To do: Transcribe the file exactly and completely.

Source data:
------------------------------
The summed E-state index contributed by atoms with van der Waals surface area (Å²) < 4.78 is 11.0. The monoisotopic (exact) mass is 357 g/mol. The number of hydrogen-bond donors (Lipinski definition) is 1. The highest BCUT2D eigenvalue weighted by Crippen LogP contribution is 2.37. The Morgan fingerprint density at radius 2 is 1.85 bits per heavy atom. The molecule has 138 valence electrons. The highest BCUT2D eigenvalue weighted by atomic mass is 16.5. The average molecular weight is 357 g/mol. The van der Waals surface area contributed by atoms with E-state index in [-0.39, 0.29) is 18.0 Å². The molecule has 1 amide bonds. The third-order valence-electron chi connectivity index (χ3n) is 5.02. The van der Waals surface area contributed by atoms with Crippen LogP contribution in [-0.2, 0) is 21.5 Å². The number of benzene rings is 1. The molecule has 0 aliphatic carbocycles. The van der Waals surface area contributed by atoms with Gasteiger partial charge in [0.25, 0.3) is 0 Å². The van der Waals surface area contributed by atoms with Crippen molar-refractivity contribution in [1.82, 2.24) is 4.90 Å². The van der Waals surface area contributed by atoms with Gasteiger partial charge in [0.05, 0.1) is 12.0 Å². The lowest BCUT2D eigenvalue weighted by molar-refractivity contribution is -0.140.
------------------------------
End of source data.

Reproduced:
The summed E-state index contributed by atoms with van der Waals surface area (Å²) < 4.78 is 11.0. The monoisotopic (exact) mass is 357 g/mol. The number of hydrogen-bond donors (Lipinski definition) is 1. The highest BCUT2D eigenvalue weighted by Crippen LogP contribution is 2.37. The Morgan fingerprint density at radius 2 is 1.85 bits per heavy atom. The molecule has 138 valence electrons. The highest BCUT2D eigenvalue weighted by atomic mass is 16.5. The average molecular weight is 357 g/mol. The van der Waals surface area contributed by atoms with E-state index in [-0.39, 0.29) is 18.0 Å². The molecule has 1 amide bonds. The third-order valence-electron chi connectivity index (χ3n) is 5.02. The van der Waals surface area contributed by atoms with Crippen LogP contribution in [-0.2, 0) is 21.5 Å². The number of benzene rings is 1. The molecule has 0 aliphatic carbocycles. The van der Waals surface area contributed by atoms with Gasteiger partial charge in [0.25, 0.3) is 0 Å². The van der Waals surface area contributed by atoms with Crippen molar-refractivity contribution in [1.82, 2.24) is 4.90 Å². The van der Waals surface area contributed by atoms with Gasteiger partial charge in [0.05, 0.1) is 12.0 Å². The lowest BCUT2D eigenvalue weighted by molar-refractivity contribution is -0.140.